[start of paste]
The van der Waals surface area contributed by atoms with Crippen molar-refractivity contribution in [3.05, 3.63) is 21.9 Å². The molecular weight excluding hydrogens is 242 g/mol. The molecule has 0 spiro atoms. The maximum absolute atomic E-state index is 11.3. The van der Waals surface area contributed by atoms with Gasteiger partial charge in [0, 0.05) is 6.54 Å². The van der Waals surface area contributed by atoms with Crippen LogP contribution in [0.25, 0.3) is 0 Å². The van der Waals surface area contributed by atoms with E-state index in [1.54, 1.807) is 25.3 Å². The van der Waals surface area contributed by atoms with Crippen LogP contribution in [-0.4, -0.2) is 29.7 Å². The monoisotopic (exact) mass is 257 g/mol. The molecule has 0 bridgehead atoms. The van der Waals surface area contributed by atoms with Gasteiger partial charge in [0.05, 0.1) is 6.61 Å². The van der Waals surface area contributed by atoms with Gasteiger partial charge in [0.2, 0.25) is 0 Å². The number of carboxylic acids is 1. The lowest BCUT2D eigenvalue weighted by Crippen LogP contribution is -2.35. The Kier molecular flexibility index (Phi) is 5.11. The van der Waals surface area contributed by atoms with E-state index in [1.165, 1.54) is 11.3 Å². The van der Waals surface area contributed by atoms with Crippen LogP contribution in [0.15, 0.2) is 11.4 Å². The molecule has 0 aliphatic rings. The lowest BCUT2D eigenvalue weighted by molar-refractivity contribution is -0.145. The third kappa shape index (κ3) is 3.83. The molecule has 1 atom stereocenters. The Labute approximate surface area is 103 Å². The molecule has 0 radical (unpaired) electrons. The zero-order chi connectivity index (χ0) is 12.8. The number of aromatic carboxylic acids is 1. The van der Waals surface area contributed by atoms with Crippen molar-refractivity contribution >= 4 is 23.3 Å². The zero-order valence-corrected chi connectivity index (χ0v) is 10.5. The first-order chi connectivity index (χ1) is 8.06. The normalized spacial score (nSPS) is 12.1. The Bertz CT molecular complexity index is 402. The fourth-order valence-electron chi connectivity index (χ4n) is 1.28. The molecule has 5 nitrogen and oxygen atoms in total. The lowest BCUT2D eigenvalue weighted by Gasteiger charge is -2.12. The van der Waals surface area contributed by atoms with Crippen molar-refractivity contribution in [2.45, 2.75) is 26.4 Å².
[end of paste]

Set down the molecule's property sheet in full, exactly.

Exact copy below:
The van der Waals surface area contributed by atoms with Crippen molar-refractivity contribution in [3.05, 3.63) is 21.9 Å². The molecular weight excluding hydrogens is 242 g/mol. The molecule has 0 spiro atoms. The maximum absolute atomic E-state index is 11.3. The van der Waals surface area contributed by atoms with Gasteiger partial charge in [0, 0.05) is 6.54 Å². The van der Waals surface area contributed by atoms with Crippen LogP contribution in [0.25, 0.3) is 0 Å². The van der Waals surface area contributed by atoms with E-state index in [1.54, 1.807) is 25.3 Å². The van der Waals surface area contributed by atoms with Crippen LogP contribution in [-0.4, -0.2) is 29.7 Å². The monoisotopic (exact) mass is 257 g/mol. The molecule has 0 bridgehead atoms. The van der Waals surface area contributed by atoms with Gasteiger partial charge in [0.05, 0.1) is 6.61 Å². The van der Waals surface area contributed by atoms with Gasteiger partial charge in [0.2, 0.25) is 0 Å². The number of carboxylic acids is 1. The lowest BCUT2D eigenvalue weighted by Crippen LogP contribution is -2.35. The Kier molecular flexibility index (Phi) is 5.11. The van der Waals surface area contributed by atoms with E-state index in [1.165, 1.54) is 11.3 Å². The van der Waals surface area contributed by atoms with Crippen LogP contribution in [0.15, 0.2) is 11.4 Å². The molecule has 0 aliphatic rings. The lowest BCUT2D eigenvalue weighted by molar-refractivity contribution is -0.145. The third kappa shape index (κ3) is 3.83. The molecule has 1 atom stereocenters. The Labute approximate surface area is 103 Å². The molecule has 0 radical (unpaired) electrons. The zero-order chi connectivity index (χ0) is 12.8. The number of aromatic carboxylic acids is 1. The van der Waals surface area contributed by atoms with Crippen molar-refractivity contribution >= 4 is 23.3 Å². The zero-order valence-corrected chi connectivity index (χ0v) is 10.5. The first-order chi connectivity index (χ1) is 8.06. The normalized spacial score (nSPS) is 12.1. The Bertz CT molecular complexity index is 402. The fourth-order valence-electron chi connectivity index (χ4n) is 1.28. The molecule has 5 nitrogen and oxygen atoms in total. The lowest BCUT2D eigenvalue weighted by Gasteiger charge is -2.12. The van der Waals surface area contributed by atoms with Crippen molar-refractivity contribution in [2.45, 2.75) is 26.4 Å².